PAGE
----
• Tools that dramatically speed up the code and content builds of Unreal Engine 4 and Unity games: this is to the point where it’s reasonable to wait for a build to run before submitting a change. This was game-changing for our internal studios’ velocities. (We use FastBuild’s cache and distributed compilation combined with Unreal Engine 4’s Derived Data Cache for asset cooking; builds that used to take 4 hours now routinely take under 10 minutes).

What did our internal teams think?

The response to our CI solution was overwhelmingly positive:

  • “I like it – I barely have to look at it, but when I do, it’s intuitive.”

  • “It’s so great not having to click the ‘Run’ button when I push changes.”

  • “Our pipeline was 90 minutes end to end, now it’s 15 minutes, because we can parallelise.”

  • “Having source-controlled agent environments is a game-changer. No more being broken by other teams’ dependencies. All changes are in source control and reviewed, which also means it’s easy to roll back.”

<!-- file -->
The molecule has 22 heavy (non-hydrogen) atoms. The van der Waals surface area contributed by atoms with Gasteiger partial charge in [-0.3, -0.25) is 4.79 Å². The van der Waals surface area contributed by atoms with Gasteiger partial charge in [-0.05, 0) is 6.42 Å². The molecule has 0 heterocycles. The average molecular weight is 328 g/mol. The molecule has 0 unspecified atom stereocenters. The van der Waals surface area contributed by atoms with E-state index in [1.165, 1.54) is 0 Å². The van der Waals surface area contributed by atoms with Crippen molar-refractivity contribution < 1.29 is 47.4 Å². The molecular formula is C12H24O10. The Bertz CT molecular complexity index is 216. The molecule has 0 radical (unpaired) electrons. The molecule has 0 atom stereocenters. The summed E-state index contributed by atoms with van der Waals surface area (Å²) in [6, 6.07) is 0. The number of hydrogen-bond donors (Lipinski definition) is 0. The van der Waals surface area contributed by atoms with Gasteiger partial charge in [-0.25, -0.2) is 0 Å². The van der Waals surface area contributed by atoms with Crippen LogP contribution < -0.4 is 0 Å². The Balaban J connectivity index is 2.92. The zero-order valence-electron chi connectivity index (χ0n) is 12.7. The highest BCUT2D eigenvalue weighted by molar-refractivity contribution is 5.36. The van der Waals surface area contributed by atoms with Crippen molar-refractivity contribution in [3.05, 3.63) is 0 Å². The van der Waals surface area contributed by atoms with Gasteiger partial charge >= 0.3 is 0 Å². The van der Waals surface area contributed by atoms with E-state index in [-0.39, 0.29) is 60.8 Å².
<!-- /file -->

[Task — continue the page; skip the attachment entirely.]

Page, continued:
• “My experience with Buildkite is that it’s much easier to transfer an existing working CI setup with good best practices to a new project or team, and scaling agent capacity has been much less of a pain.”

  • “The killer feature for me in Buildkite is the ability to version the CI configuration and its steps together with the code in our Git repository.”

  • “A locked-down, source-controlled and versioned agent environment has given us much more confidence about the state of our agents and builds. This has allowed us to enable a distributed build cache, sharded by agent version, and has drastically sped up our CI.”

And the future?

We’re not done yet, but now we can quite confidently say, “We’ve got great CI.” And we have plans to extend it and package it as part of the SpatialOS product offering. In our experience, some games studios would benefit from a turn-key solution for nightly (or per-submit, or pre-submit) builds, and as a company that wants to reduce the risk of shipping a game, we’re keen to help.

Does this interest you? Engineering Velocity at Improbable would love to hear from you – we’re recruiting.

Does engineering for a company that values human time over computer time interest you? We’d love to hear from you, too!